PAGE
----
The Inspiration Wall

on August 22, 2019

Here at Root, I have the opportunity to work with many organizations – spanning practically every industry you can think of. One of our clients is in the telecommunications space, and we partner with them on various alignment and engagement projects across segments and at nearly every level of their organization. I’ve been part of many of those projects, and this led to what became the best experience I’ve had in my role as a Concept Artist.

A few years ago, this telecom client called us to create an interactive space with them for their two-day presence at a leading international engineering conference for women. A crack squad of cross-functional talent at Root assembled to brainstorm with them. We created a series of stations related to the talent, culture, career opportunities, inspiration, and fun. We worked with their installation vendor to bring the space alive and designed passports for participants to get a stamp at each station. It was a great way to give them incentive to explore everything this client brought to the conference.

When Inspiration Comes to Life

The station I helped run was a new idea from Root artists – an experiment with interactivity, showmanship, and aspiration. We called it the Inspiration Wall. We had a high-top table set up in front of us, and participants were given an index card with one, simple question:

What inspires you about the future of your industry or your career?

Behind us was a long wall of floor-to-ceiling windows (we applied a frosted film to the back of the of the glass to provide some opacity). This was our canvas. Once an attendee filled out their card, my colleague Lauren sorted them into categories and fellow artist Sam and I drew their answers on the wall. By the end of the conference, we had a stack of more than 450 cards — 450 attendees who visited our station and wrote about what inspires them.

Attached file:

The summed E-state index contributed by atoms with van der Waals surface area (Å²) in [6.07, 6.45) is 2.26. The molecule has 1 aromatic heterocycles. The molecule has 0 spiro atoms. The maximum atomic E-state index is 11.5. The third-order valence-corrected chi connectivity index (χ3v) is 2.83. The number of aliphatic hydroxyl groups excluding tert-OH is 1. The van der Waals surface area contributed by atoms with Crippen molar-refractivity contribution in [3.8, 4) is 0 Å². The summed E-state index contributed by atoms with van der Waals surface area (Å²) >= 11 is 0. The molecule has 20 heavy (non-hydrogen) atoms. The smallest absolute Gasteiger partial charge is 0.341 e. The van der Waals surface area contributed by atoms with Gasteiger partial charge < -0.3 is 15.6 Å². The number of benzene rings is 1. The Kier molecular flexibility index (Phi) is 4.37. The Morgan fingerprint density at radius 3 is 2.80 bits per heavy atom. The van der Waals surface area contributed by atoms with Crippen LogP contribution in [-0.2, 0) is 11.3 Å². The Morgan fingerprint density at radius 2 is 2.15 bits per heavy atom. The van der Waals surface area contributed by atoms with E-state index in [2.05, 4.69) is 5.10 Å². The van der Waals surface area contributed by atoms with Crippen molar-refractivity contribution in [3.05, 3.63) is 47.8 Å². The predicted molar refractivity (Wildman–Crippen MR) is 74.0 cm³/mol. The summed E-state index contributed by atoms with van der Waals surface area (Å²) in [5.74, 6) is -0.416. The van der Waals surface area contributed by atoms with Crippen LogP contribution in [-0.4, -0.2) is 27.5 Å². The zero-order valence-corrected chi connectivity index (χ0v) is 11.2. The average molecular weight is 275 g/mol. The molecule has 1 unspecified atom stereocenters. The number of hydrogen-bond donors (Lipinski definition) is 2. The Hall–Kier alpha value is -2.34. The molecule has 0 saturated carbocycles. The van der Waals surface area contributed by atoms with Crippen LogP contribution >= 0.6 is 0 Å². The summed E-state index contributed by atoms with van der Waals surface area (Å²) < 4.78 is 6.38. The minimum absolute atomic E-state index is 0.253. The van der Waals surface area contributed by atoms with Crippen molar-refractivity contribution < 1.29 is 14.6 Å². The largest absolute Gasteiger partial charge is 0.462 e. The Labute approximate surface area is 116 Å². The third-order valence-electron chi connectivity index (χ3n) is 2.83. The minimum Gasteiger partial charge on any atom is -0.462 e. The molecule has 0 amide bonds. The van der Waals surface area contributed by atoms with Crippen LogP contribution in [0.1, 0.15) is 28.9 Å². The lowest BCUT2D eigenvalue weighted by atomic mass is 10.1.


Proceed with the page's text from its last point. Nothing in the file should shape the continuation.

We used the sections of the glass wall to separate the responses into themes. For example, we received more than 60 cards where attendee said they wanted to change the world. We were able to group them into one idea with the understanding that “Changing the World” had to stand out among the scenes. The two days were fast-paced and exciting as Lauren fielded the responses and Sam and I bumped and swerved to draw around each other to fill the wall.

An unexpected benefit of the station was that attendees often returned to our area hours later or even the next day. They were curious to see how the wall was progressing and to ask whether their scene had been drawn. Earning repeat visitors was a huge success because convention-goers rarely return to a booth or area twice. It gave the space a memorable and emotional resonance.

One of my favorite moments was when a woman returned to see if her story was on the wall. She’d filled out a card the day before and spoke with me about her life. She had grown up with no support network. Everyone in her life had told her she couldn’t become an engineer. So, she dropped out of high school and didn’t go to college. Later in life, she earned her master’s degree, started her own business in engineering, and has enjoyed great success. I was excited to see her back at the space on the second day and escorted her to the scene we drew for her: a woman wearing a graduation cap at a podium with a quote bubble saying, “I was told I couldn’t do it.” She teared up and covered her face as she took in the moment we’d captured. We all teared up.

Drawing Inspiration from Others

Much of the work we do at Root helps large, successful companies be even more successful. We help senior leadership teams gain alignment. We help empower managers to be the bridge between leaders and the front line. And we help the front line understand their part in the big picture. While all that has kept me coming to work with a smile every day for 21 years, the Inspiration Wall and the look on that woman’s face when she saw her story played back to her was a highlight of my career. It delivered on the client’s goal to make real connections with people who visited their space. On a personal level, the opportunity to listen to and draw the stories of these amazing women will inspire me for a long, long time.

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